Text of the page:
May 14, 1992 to July 19, 1992
Barroco de la Nueva Granada: Colonial Art from Colombia and Ecuador, a didactive and visually exciting exhibition, displayed a selection of 60 outstanding works of art, including paintings and sculptures, as well as examples of decorative arts – furniture, textiles, and objects of precious metals – produced during the mid seventeenth and eighteenth centuries in the most important Colonial artistic centers in the Vice-Royalty of New Granada (Colombia and Ecuador): Tunja, Santa Fé de Bogotá, and Popayán, in Colombia; and Quito and Cuenca, in Ecuador. Maps of colonial South America, didactic wall panels, photographs of Colonial architecture, and wall labels enhanced the interpretation of the artworks on display.
This exhibition focused on the major forms of artistic expression that flourished in colonial South America from the mid 1600s through the 1700s. While Vice-Regal art has its roots in European stylistic traditions (i.e., Renaissance and Baroque), colonial artists reinterpreted and adapted European forms, often reflecting a native sensibility toward subject matter, decorative forms, and materials. Through these processes of transformation, new artistic vocabularies and aesthetic values emerged, and remained unique to South America. The artistic experience of colonial times had a profound impact on the art of the region, to the present day. The art of Colombia and Ecuador, because of its remarkable quality, was particularly well suited to address these issues in an exhibition.
Through a carefully selected group of objects, the exhibit examined the major stylistic traits, iconography and symbols of colonial Colombian and Ecuadorian painting and sculpture. Within the decorative arts, the exhibition explored the stylistic development, technology, and function of various kinds of objects created for both secular and religious patrons. Works of art were loaned from major museums and private collections in Colombia and Ecuador.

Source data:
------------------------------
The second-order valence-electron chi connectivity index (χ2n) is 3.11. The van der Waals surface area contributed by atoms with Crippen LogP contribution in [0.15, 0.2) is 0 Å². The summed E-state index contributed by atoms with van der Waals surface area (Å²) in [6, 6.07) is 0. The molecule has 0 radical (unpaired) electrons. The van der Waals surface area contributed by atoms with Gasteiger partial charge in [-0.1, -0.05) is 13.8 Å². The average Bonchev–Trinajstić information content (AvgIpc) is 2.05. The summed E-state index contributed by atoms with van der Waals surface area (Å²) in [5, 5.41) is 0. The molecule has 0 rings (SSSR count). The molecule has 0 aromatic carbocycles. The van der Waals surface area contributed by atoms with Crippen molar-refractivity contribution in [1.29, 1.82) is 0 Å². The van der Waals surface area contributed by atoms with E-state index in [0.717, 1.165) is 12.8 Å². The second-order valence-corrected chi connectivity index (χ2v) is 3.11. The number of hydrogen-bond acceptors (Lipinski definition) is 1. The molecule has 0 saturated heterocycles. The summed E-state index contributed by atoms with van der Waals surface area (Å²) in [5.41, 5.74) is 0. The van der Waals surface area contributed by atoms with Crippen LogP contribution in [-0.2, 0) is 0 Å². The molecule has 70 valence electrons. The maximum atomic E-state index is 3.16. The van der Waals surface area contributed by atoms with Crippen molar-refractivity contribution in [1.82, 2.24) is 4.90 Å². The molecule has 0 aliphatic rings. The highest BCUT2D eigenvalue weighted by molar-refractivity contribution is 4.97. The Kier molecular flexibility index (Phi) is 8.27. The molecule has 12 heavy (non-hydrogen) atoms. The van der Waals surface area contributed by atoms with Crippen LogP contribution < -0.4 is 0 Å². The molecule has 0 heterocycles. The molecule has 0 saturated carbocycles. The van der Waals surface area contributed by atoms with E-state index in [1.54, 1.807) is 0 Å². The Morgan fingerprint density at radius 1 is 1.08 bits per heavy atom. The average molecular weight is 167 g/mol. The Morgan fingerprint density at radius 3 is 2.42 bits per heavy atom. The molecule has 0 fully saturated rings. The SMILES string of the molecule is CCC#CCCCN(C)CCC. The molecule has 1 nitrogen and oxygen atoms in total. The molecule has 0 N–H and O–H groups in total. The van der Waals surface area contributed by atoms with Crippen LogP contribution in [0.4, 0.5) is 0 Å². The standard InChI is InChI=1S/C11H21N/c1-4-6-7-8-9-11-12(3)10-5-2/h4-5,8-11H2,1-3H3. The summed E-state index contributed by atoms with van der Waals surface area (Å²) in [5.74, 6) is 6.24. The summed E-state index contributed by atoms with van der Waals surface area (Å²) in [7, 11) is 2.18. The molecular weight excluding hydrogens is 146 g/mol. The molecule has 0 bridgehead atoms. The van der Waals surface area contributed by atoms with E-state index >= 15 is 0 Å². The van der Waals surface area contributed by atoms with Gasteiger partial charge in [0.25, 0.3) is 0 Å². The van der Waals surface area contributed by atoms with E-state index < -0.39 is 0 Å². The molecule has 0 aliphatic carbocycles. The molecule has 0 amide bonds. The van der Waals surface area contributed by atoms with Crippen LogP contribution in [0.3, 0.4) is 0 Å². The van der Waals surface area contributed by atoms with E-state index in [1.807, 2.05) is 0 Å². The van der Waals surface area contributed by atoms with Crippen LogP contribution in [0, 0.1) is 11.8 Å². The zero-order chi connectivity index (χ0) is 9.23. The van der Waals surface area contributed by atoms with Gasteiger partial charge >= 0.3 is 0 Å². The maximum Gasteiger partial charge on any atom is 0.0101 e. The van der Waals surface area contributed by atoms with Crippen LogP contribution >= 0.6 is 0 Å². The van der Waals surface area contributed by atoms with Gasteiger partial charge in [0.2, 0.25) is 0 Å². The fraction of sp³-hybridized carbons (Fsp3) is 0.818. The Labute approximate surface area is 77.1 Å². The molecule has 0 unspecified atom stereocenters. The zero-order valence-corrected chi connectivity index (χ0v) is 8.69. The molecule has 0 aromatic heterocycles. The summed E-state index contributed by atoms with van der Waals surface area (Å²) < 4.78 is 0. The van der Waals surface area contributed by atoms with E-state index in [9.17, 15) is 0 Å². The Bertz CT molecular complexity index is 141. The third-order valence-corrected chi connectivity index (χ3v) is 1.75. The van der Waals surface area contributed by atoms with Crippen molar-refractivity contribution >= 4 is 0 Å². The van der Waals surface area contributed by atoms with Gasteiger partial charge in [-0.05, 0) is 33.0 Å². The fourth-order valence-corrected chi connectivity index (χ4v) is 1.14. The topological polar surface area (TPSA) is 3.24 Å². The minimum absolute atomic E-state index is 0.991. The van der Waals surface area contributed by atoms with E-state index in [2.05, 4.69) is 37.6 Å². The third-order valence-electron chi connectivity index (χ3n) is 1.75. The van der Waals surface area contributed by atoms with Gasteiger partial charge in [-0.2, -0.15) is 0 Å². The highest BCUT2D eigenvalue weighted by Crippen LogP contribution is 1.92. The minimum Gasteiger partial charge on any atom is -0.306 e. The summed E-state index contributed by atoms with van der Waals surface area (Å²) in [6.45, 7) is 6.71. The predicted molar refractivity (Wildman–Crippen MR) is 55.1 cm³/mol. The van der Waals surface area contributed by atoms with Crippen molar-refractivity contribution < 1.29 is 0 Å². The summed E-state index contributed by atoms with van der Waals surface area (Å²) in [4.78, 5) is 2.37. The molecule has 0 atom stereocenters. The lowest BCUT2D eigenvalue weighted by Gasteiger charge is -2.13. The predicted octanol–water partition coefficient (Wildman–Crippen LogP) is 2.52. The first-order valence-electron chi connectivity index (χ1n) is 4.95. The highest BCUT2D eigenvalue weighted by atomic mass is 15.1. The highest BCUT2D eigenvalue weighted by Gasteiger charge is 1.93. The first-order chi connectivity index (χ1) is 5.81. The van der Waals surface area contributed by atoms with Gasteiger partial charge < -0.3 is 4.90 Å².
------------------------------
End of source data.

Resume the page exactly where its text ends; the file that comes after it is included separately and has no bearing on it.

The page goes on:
The Colombian segment of the exhibition was curated by Marta Fajardo de Rueda, Professor of Colombian Colonial Art, at the National University of Colombia, in Bogotá, and the Ecuador segment by Dr. Alexandra Kennedy de Troya, Executive Director of the Paul Rivet Foundation in Cuenca, Ecuador. Both curators were well-known for their scholarship on Colonial art. A multinational advisory committee composed of scholars, museum professionals, conservators, and high-ranking cultural officials from Colombia, Ecuador and the United States, was formed to assist the Americas Society in the organization of this show, especially to facilitate loans of national artistic patrimony, provide access to archival information, and advise on conservation matters.
While many other aspects of Latin American art had been presented in the United States in the last decade- particularly, modern and contemporary painting- the outstanding arts of colonial South America had seldom been the subject of exhibitions, and remained largely unknown to the North American public.
The show included work by artists:
Camargo, Manuel Chili “Caspicara”, Antonio and Nicolás Cortés, Baltasar de Figueroa; Joaquín Gutierrez, Francisco Javier Guzmán, Bernardo de Legarda, Benito Miranda, Juan Narváez S.J., Nicolás Goríbar, Nueva Granada School, Pedro José Patiño, Popayán School, Quito School, Salvador Rizo, Manuel de Samaniego y Jaramillo, Santa Fe School, and Gregorio Vásquez de Arce y Ceballos.
The exhibition was possible with the support of Mr and Mrs Luis A. Noboa and Mr and Mrs Julio Mario Santo Domingo. Americas Society also received support from BP Exploration Company (Colombian) Ltd, Ecuadorian Line, Inc, Esso Colombiana Limited, and Occidental International Exploration and Production Company.